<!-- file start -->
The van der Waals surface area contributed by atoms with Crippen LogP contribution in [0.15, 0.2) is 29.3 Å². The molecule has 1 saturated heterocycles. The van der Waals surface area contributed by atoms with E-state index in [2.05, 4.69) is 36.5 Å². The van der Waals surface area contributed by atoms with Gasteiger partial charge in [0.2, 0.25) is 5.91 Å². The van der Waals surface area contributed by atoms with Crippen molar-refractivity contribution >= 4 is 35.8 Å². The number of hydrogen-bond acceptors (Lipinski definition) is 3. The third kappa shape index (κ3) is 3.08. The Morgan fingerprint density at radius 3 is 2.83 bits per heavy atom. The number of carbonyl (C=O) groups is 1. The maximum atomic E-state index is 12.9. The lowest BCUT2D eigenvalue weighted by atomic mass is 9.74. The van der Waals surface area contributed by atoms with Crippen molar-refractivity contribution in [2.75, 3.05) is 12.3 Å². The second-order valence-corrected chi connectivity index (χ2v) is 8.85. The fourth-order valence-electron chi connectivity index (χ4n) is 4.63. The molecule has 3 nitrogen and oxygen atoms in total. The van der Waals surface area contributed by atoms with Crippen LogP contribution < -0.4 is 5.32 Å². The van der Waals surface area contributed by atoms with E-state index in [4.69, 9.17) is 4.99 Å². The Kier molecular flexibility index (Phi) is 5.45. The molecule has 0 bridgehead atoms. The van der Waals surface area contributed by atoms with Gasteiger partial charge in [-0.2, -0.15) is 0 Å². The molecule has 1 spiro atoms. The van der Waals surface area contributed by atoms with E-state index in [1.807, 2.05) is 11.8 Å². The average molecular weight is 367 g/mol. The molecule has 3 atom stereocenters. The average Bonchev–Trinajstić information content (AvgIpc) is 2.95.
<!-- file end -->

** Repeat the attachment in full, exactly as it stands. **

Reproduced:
The van der Waals surface area contributed by atoms with Crippen LogP contribution in [0.15, 0.2) is 29.3 Å². The molecule has 1 saturated heterocycles. The van der Waals surface area contributed by atoms with E-state index in [2.05, 4.69) is 36.5 Å². The van der Waals surface area contributed by atoms with Gasteiger partial charge in [0.2, 0.25) is 5.91 Å². The van der Waals surface area contributed by atoms with Crippen molar-refractivity contribution >= 4 is 35.8 Å². The number of hydrogen-bond acceptors (Lipinski definition) is 3. The third kappa shape index (κ3) is 3.08. The Morgan fingerprint density at radius 3 is 2.83 bits per heavy atom. The number of carbonyl (C=O) groups is 1. The maximum atomic E-state index is 12.9. The lowest BCUT2D eigenvalue weighted by atomic mass is 9.74. The van der Waals surface area contributed by atoms with Crippen molar-refractivity contribution in [2.75, 3.05) is 12.3 Å². The second-order valence-corrected chi connectivity index (χ2v) is 8.85. The fourth-order valence-electron chi connectivity index (χ4n) is 4.63. The molecule has 3 nitrogen and oxygen atoms in total. The van der Waals surface area contributed by atoms with Crippen LogP contribution < -0.4 is 5.32 Å². The van der Waals surface area contributed by atoms with E-state index in [4.69, 9.17) is 4.99 Å². The Kier molecular flexibility index (Phi) is 5.45. The molecule has 0 bridgehead atoms. The van der Waals surface area contributed by atoms with Gasteiger partial charge in [-0.2, -0.15) is 0 Å². The molecule has 1 spiro atoms. The van der Waals surface area contributed by atoms with E-state index in [1.807, 2.05) is 11.8 Å². The average molecular weight is 367 g/mol. The molecule has 3 atom stereocenters. The average Bonchev–Trinajstić information content (AvgIpc) is 2.95.